With payer rebates expected to increase in 2021 as a partial result of the pandemic, several health insurers are taking steps to mitigate the crisis’ effects through proactive premium relief and extended cost sharing coverage.
The Patient Protection and Affordable Care Act (ACA) requires payers to spend a minimum percentage of each premium on healthcare or quality improvement: 80% for individual and small group plans and 85% for large group plans.
Rebates are determined based on the average adjusted medical loss ratio (MLR)—roughly, claims paid divided by premiums collected—over the past three years. Adjustments are based on plan size and other factors, and self-funded plans are exempt. Rebates can be direct payments or other vehicles, such as premium credits or reductions.
The 2020 plan year so far has seen dramatic reductions in the volume of care sought and delivered, as providers canceled elective procedures and healthcare consumers put office visits on hold. Outward cash flows are lower as a result. At the same time, congressional and state-level actions have required health insurers to pay in full for COVID-19 testing and related services. And while a few states have mandated zero patient cost sharing for coronavirus treatment, many insurers have voluntarily committed to this nationally.
While the impact of COVID-19 on next year’s rebates is still evolving, the reductions in surgeries and office visits and any other disruptions could contribute to large rebates for 2021. Already for this year, initial estimates published in mid-April by the Kaiser Family Foundation point to 2020 rebates nearly doubling those in 2019, which had reached a record $1.4 billion. From 2012 to 2018, national rebates totaled $500 million or less annually.
With the pandemic continuing into the summer and possibly beyond, HRI has identified at least three key uncertainties for payers, including: when and where elective procedure volumes and office visits will return; the total size of testing and treatment costs and whether the federal government will require payers to cover all of these costs; and how unemployment and enrollment churn will evolve throughout the year.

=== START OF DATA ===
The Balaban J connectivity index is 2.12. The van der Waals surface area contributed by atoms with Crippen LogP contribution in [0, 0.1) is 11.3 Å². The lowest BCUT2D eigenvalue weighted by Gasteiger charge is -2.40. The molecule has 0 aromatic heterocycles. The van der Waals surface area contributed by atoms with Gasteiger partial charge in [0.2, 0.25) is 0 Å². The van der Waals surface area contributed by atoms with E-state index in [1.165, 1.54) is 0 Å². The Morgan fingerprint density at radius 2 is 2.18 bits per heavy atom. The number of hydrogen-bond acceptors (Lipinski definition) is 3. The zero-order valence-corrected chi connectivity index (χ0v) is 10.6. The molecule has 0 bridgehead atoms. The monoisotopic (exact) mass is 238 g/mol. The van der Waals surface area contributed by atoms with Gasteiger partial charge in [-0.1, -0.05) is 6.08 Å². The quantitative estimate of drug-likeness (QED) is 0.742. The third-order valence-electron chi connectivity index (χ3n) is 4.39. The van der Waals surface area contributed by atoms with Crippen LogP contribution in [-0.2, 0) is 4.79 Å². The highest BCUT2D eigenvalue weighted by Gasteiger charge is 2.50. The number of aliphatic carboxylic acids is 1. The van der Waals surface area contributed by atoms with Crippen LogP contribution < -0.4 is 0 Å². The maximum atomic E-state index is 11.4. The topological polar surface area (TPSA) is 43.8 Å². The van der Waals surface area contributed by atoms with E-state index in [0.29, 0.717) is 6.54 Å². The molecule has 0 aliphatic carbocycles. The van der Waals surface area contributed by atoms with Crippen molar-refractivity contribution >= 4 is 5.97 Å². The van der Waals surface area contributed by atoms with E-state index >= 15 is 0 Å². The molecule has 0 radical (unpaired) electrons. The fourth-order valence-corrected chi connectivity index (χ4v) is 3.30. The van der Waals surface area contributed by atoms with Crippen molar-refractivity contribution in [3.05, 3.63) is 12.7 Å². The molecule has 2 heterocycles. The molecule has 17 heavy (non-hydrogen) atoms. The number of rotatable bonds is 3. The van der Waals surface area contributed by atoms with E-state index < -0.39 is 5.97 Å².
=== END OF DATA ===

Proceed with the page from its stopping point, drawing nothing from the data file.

Despite these uncertainties, payers are responding in ways that affect the numerator or the denominator of this ratio and taking other measures to put any unplanned cash availability to work.
While most health insurers are addressing premiums not by lowering them but by lengthening grace periods for nonpayment, HRI found at least seven payers that have announced plans to provide direct premium relief to consumers. With more cash on hand than anticipated, payers may use this strategy to maintain membership as well as members’ health.
These payers are acting in line with other insurance sectors, which in some cases have seen state agencies such as the California Department of Insurance order the return of premiums across lines of business including passenger and commercial automobiles, commercial property and medical malpractice.
Additionally, most large payers have eliminated out-of-pocket costs for COVID-19 testing, and a subset did the same for treatment. While most waivers are expiring in June or July, as does the federal CARES regulation, continuing cost-sharing coverage will further raise the medical loss ratio numerator.
Plans have also taken steps to help providers with cash flow by prepaying or accelerating transfers to them. Medicare did so and is reevaluating the program. Paying providers in advance allows hospitals to offer COVID-19 and other services at a time when other revenues are down temporarily.
Capital freed up by artificially low expenses is useful beyond adjusting 2020 medical loss ratios, including building reserves of risk-based capital to help cover costs of COVID-19 and any other unscheduled events, or buttressing plans for organic or inorganic growth, in particular as possible deals emerge among payers and providers that have become distressed targets.
Regardless of the selected approach, plans can update epidemiological, financial and actuarial modeling to more accurately predict not only next year’s rebates but also their ultimate premium requests to states. In addition, payers can continue to coordinate with employers so that they may remain compliant with the Paycheck Protection Program and Employee Retention Credit eligibility rules that involve health insurance coverage maintenance.